Lowenstein has been missed, but Flanagan earning accolades

Media Watch

July 12, 1996|By Milton Kent

If you've paid any attention to the Sunday letters section of this newspaper, you've undoubtedly noticed that the absence of John Lowenstein from Home Team Sports and O's TV telecasts this season has been noted and lamented by a variety of readers.

To be certain, the iconoclastic Lowenstein brought a spirit of wackiness and a sense of mirth that the too-rigid game of baseball can use, and his presence has been missed.

But that's not to say that the man who has replaced him, former Orioles pitcher and pitching coach Mike Flanagan, hasn't been a joy to listen to, because he has.

Flanagan was brought in by HTS officials, presumably because of his more immediate connection to the game than Lowenstein's, yet the best thing the 1979 Cy Young Award winner brings to the booth is a old-fashioned attention to detail and a willingness to teach the game to his audience.

For example, during the Yankees series in New York two weeks ago, Flanagan noticed the rookie New York starter Ramiro Mendoza was repeatedly shaking off the sign from his catcher, and said that an astute hitter probably could guess which pitch was coming from the number of times Mendoza shook off the sign.

The serious seam-heads may know that, but the average fan quite likely doesn't. Flanagan has produced these pearls of wisdom throughout the season, and, as such, has made himself indispensable.

To be sure, the low-key Flanagan, who possesses an arid sense of humor that plays well, will never be the entertainer that Lowenstein is, but his approach is probably just right for HTS, whose viewers are naturally more baseball-intense than the general audience.

Flanagan's play-by-play partner, Mel Proctor, is a solid pro who almost always provides a good if not spectacular game call. He has curbed the tendency he had earlier in his tenure here to appear to be rooting for the home team, though it still crops up infrequently.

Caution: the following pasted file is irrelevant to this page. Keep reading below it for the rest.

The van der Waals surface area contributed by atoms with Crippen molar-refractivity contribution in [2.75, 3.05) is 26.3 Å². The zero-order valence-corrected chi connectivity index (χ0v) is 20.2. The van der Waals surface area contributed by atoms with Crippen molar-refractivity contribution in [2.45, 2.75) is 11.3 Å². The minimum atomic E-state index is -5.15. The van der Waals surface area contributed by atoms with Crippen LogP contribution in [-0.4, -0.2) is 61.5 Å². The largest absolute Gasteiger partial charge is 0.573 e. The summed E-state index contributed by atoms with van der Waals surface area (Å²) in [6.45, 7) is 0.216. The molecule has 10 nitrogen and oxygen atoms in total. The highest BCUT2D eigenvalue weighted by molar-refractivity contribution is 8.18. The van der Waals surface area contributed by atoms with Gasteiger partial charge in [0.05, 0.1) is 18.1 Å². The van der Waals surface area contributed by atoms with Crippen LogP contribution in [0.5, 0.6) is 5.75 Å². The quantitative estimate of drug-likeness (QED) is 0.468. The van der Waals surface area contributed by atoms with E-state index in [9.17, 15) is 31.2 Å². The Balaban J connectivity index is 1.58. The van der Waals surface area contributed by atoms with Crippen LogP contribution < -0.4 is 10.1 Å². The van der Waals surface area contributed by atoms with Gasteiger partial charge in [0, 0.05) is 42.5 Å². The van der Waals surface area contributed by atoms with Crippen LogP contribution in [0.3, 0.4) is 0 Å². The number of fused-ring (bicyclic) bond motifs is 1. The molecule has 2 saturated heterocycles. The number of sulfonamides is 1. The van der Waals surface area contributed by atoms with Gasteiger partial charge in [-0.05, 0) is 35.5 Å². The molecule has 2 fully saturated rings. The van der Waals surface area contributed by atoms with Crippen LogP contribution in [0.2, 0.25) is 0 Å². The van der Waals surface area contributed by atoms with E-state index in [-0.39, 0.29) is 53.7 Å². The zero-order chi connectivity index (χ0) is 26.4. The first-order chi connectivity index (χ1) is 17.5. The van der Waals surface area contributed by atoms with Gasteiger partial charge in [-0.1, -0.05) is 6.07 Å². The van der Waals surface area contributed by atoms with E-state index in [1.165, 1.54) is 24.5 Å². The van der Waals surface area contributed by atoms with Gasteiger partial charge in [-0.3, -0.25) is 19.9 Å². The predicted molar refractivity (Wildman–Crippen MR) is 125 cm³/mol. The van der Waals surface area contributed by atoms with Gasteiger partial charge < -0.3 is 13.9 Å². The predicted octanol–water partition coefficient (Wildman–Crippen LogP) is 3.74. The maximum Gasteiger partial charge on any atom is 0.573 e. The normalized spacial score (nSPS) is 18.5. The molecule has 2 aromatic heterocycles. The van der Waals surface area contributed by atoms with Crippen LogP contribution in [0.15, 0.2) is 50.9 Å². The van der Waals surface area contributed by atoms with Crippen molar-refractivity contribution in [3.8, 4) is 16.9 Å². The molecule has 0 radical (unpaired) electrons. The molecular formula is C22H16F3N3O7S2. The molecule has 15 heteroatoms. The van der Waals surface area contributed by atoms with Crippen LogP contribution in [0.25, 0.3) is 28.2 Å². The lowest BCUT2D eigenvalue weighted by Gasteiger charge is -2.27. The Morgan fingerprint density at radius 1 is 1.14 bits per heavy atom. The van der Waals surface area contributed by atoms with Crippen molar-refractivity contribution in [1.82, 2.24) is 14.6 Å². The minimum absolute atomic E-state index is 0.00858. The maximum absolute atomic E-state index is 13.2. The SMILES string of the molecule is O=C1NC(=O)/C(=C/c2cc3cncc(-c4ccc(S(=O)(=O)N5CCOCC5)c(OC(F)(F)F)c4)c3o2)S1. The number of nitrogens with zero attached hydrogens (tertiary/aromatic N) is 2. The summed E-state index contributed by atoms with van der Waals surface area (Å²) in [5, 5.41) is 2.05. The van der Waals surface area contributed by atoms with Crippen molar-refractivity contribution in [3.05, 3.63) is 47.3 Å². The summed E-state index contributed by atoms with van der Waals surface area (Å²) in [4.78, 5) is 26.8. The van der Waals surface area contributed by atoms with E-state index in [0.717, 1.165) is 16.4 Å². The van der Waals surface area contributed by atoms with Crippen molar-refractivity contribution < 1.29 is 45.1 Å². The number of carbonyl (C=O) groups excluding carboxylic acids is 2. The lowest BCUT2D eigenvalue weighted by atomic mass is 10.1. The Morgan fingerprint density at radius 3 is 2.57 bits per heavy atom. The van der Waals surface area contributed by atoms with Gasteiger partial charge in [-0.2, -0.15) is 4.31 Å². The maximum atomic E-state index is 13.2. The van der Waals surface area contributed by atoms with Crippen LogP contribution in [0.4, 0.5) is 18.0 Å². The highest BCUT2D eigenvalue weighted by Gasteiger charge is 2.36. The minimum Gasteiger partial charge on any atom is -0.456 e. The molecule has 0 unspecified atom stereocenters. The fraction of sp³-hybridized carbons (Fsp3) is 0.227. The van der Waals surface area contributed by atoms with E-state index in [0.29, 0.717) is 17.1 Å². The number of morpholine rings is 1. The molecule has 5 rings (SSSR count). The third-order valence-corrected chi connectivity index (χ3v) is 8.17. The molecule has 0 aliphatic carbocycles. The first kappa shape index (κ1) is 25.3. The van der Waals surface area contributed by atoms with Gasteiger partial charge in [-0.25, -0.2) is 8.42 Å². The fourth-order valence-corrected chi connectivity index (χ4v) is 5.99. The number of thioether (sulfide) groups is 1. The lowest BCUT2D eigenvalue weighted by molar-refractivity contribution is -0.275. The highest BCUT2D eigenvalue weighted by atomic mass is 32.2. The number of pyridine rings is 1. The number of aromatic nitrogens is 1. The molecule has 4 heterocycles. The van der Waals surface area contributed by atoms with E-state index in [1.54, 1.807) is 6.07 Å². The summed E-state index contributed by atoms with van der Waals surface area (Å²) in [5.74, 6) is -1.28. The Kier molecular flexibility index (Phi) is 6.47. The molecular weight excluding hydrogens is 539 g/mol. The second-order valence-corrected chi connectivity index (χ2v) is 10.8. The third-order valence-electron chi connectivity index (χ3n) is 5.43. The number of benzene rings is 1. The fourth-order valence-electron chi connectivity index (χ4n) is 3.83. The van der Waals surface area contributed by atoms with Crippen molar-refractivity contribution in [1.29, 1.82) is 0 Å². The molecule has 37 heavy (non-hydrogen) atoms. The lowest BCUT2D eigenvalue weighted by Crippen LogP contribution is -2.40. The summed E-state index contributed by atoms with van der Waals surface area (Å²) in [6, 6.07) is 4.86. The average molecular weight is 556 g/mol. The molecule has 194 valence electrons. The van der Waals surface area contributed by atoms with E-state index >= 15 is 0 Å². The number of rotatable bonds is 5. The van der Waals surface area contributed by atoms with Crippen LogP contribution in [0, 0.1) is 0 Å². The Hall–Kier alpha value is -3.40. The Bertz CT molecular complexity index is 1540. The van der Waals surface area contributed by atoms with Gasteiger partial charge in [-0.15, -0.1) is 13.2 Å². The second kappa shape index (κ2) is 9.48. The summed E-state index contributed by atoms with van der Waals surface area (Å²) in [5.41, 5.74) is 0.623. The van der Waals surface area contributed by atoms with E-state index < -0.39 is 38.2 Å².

Over the years in the Orioles booth, Proctor, who also calls the Washington Bullets for HTS, has mastered the ability to defer to his color analyst. Many play-by-play men find it difficult to sublimate their egos to that extent, and as a result, the broadcast suffers. Proctor knows what his audience wants -- mainly for him to set the scene, then let his partner do the analysis -- and generally gives it to them.

Jim Palmer, who replaces Flanagan on a limited number of games, is a network-quality analyst, which shouldn't come as a surprise, since he did just that for ABC. He has all of Flanagan's insights, with a bit more flair. Palmer, however, does have a tendency to inject the personal pronoun, specifically "I," and references to his playing days into conversations a tad too much.

A victorious Cigar?

The highlight of this last week before the Olympics is tomorrow's "Arlington Citation Challenge" race, from Arlington, Ill., in which Cigar attempts to tie Citation's 46-year-old record for most consecutive victories, during the "CBS Sports Show" (Channel 13, 4 p.m.)

To get that 16th straight win, Cigar will have to defeat a fairly

talented field, which includes 1996 Kentucky Derby favorite Unbridled's Song and Derby entrant Honour and Glory. Gus Johnson is host of the telecast, with Johnny Morris and Howard Sudberry of the Chicago CBS affiliate calling the race and Bill Raftery reporting.

Curiously, with the Yankees and Orioles, the top two teams in the American League East, and representing two big markets to boot, meeting each other, the Fox baseball entry for tomorrow is Florida-Atlanta (Channel 45, 1 p.m.). Go figure.

Lord of the rings

It's safe to say that International Olympic Committee president Juan Antonio Samaranch won't be pleased with the scathing profile of him that airs on the latest edition of HBO's "Real Sports," at 8 p.m.

In the piece -- a rare interview with Samaranch in which he declares that the Olympic movement is "more important than the Catholic religion" -- Frank Deford reports allegations that Samaranch was a fascist and that members of the IOC, which he hand-picks, have leaned on officials from cities bidding for the Games for college scholarships and for sexual favors.

Clearing the record

I wrote incorrectly in yesterday's space that Channel 2 was the only local television station to have a reporting presence at Tuesday's baseball All-Star Game in Philadelphia.

In fact, Channel 45 reporter Steve Davis and cameraman Steve Weinstein also were at the game and, by virtue of their earlier start time, had the Cal Ripken broken nose story before Channel 2. Sorry about the error.

Pub Date: 7/12/96

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